Maj. Bruce Jordan knows a thing or two about murder.
As a detective and head of the Criminal Investigations Division for the Fayette County, Ga., Sheriff's Department, Maj. Jordan deals with homicide every day. So it would be reasonable to assume that once he retired his gun and badge for the evening, the last thing he would want to think about is murder and mayhem.
But that is exactly what he does.
Maj. Jordan has written two books that place murder cases from Georgia's history under the microscope and offer a detective's analysis of the crimes and the investigations that followed. His first, Death Unexpected, was published in 1997 and concentrated on cases that took place in Fayette County. His most recent work, Murder in the Peach State, looks at cases from around the state, beginning with Atlanta's infamous Leo Frank/Mary Phagan case in 1913 and finishing up with a 1991 murder in Griffin.
Maj. Jordan said the appeal of writing about murders stems from the freedom it allows him, freedom he may not exercise in his professional life.
"When I am preparing a case for trial, I can't give my opinion," he said. "This allows me to give my perspective on these cases and their subsequent investigations."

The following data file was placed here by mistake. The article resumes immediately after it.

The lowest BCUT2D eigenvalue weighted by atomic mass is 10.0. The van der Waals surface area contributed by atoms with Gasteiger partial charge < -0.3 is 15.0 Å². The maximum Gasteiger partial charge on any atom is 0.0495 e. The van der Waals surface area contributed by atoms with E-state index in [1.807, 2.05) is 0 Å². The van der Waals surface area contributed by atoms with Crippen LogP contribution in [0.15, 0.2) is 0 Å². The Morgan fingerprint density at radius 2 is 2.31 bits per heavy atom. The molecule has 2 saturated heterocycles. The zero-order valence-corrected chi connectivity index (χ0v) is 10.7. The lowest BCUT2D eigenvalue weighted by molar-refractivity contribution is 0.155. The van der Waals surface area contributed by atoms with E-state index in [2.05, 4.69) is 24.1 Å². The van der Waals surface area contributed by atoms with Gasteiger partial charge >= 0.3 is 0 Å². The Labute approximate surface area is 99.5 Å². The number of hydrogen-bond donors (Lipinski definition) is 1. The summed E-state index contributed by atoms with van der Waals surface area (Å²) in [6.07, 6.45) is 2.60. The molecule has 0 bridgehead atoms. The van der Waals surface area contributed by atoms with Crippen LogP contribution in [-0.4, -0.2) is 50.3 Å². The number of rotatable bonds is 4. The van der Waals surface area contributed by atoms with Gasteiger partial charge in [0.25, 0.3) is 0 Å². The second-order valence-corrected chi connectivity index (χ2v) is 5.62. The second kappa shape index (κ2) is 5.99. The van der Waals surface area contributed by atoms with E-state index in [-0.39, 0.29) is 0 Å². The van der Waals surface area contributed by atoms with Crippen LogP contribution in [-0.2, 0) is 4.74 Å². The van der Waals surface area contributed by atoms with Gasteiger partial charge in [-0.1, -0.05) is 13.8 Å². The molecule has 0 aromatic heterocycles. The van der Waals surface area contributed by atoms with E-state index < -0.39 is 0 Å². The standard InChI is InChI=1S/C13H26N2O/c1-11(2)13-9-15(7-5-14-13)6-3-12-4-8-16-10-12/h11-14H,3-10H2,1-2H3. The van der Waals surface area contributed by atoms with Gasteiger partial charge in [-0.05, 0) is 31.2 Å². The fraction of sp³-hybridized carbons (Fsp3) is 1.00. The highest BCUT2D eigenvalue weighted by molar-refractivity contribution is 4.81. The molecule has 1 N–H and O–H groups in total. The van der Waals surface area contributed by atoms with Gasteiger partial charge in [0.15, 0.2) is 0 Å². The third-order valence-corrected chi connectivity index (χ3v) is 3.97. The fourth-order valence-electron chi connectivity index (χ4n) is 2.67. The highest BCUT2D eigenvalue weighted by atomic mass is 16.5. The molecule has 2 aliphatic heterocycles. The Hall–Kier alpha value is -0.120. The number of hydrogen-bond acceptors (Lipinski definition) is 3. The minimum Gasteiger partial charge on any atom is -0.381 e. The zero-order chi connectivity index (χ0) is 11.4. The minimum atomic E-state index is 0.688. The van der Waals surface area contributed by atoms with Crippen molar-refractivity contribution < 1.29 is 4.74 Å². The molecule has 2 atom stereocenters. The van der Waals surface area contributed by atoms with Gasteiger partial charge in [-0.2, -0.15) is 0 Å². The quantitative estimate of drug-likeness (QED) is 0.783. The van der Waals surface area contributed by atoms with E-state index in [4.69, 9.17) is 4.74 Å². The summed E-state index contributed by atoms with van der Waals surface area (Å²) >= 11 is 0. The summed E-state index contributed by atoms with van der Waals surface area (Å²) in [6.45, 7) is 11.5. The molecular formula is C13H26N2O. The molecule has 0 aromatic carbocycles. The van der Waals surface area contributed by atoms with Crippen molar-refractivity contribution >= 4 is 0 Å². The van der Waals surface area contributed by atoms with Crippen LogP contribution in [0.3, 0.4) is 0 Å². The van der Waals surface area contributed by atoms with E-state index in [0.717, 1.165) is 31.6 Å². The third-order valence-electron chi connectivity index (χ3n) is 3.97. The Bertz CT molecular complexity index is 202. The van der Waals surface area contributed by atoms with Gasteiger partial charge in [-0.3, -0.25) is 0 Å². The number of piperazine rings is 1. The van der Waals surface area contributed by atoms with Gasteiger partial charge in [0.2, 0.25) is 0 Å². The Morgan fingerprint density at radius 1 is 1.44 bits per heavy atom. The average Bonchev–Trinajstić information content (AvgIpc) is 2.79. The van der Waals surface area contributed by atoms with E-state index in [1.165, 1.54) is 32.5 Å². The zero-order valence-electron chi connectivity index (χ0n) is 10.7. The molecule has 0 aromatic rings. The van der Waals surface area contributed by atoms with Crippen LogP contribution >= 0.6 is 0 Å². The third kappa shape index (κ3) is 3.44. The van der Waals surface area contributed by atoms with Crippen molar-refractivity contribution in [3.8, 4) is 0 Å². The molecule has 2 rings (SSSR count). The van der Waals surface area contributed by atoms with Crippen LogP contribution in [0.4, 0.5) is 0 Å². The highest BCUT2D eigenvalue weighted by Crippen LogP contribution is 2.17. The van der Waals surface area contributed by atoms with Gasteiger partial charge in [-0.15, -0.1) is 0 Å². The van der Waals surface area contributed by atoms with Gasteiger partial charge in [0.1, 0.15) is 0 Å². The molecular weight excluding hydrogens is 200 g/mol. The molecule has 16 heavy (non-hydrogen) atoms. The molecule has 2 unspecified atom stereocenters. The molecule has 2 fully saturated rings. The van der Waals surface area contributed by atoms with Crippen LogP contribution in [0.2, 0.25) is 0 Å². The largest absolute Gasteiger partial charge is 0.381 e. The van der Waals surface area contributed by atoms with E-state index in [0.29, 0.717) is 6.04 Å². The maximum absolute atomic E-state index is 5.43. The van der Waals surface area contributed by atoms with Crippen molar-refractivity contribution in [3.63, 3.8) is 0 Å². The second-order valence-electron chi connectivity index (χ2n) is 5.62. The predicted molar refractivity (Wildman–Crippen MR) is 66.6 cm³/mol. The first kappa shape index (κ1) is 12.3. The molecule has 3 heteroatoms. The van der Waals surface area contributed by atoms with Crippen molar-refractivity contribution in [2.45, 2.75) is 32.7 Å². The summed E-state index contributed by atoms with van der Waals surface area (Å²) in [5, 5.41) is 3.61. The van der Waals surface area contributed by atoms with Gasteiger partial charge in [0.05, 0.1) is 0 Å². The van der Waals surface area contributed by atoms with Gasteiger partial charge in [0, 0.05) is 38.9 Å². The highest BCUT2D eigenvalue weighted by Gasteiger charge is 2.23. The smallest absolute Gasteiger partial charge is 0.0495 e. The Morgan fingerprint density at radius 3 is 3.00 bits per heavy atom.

During the writing of Murder in the Peach State, Maj. Jordan said, he sometimes found himself overwhelmed. While putting words on paper was simple enough, the mountains of research material he had to sift through were daunting at times. He had so much information on one case that he briefly considered making it a book of its own.
"Yeah, the chapter on the Columbus stocking strangler," he said. "It was the second story I wrote, and it just kept unraveling and unraveling. I would have done it, too, but I had already spent so much time on the Leo Frank case that I felt I had to continue with this book."
Books recounting the sordid details of a grisly homicide have always been popular. Maj. Jordan said he believes the appeal comes from a very primal place in the human psyche.
"I think books like mine appeal to the survivalist instinct," he explained. "We want to know what people did wrong so that we can avoid their mistakes and avoid becoming victims. We also like to believe we are smarter than the victims and the criminals and that we would never follow in their footsteps."
A family man with a full-time career in law enforcement, Maj. Jordan said finding time for writing is still a challenge for him. In fact he said, it still sometimes surprises him that he has stumbled into this second career.
"I'm not one of those people who felt for my entire life that I had writing in me," he said. "In fact, five years ago, if you had told me I should write a book, I'd have told you that you were crazy, that I didn't have the time."
Maj. Jordan said he was moved to write these stories because he felt they needed to be saved.
"I think these are things that people need to know about," he said. "It's important to realize just how far people can go out of greed or hatred."
Reach Steven Uhles at (706) 823-3626.
|By the book|
Title: Murder in the Peach State
Author: Bruce Jordan
Publisher: Midtown PublishingThe basics: 304 pages, $24, hardback, available at Books-A-Million and amazon.com